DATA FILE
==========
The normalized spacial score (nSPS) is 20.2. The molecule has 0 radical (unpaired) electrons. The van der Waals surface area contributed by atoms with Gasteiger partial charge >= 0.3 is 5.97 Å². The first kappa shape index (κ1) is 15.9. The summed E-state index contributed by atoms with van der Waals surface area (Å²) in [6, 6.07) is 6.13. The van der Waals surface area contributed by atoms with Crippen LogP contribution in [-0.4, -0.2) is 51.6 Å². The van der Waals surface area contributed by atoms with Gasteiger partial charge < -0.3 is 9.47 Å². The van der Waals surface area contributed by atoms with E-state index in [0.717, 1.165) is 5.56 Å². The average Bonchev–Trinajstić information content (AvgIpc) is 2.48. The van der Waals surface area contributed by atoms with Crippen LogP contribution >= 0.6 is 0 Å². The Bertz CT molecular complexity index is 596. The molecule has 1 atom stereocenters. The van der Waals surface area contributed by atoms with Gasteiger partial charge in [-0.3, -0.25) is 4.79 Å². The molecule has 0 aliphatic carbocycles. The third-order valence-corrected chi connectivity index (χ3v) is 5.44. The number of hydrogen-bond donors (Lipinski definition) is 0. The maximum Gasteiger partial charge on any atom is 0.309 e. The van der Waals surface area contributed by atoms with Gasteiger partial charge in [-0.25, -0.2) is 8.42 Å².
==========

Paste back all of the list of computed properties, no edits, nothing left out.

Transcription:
The normalized spacial score (nSPS) is 20.2. The molecule has 0 radical (unpaired) electrons. The van der Waals surface area contributed by atoms with Gasteiger partial charge >= 0.3 is 5.97 Å². The first kappa shape index (κ1) is 15.9. The summed E-state index contributed by atoms with van der Waals surface area (Å²) in [6, 6.07) is 6.13. The van der Waals surface area contributed by atoms with Crippen LogP contribution in [-0.4, -0.2) is 51.6 Å². The van der Waals surface area contributed by atoms with Gasteiger partial charge < -0.3 is 9.47 Å². The van der Waals surface area contributed by atoms with E-state index in [0.717, 1.165) is 5.56 Å². The average Bonchev–Trinajstić information content (AvgIpc) is 2.48. The van der Waals surface area contributed by atoms with Crippen LogP contribution >= 0.6 is 0 Å². The Bertz CT molecular complexity index is 596. The molecule has 1 atom stereocenters. The van der Waals surface area contributed by atoms with Gasteiger partial charge in [-0.3, -0.25) is 4.79 Å². The molecule has 0 aliphatic carbocycles. The third-order valence-corrected chi connectivity index (χ3v) is 5.44. The number of hydrogen-bond donors (Lipinski definition) is 0. The maximum Gasteiger partial charge on any atom is 0.309 e. The van der Waals surface area contributed by atoms with Gasteiger partial charge in [-0.25, -0.2) is 8.42 Å².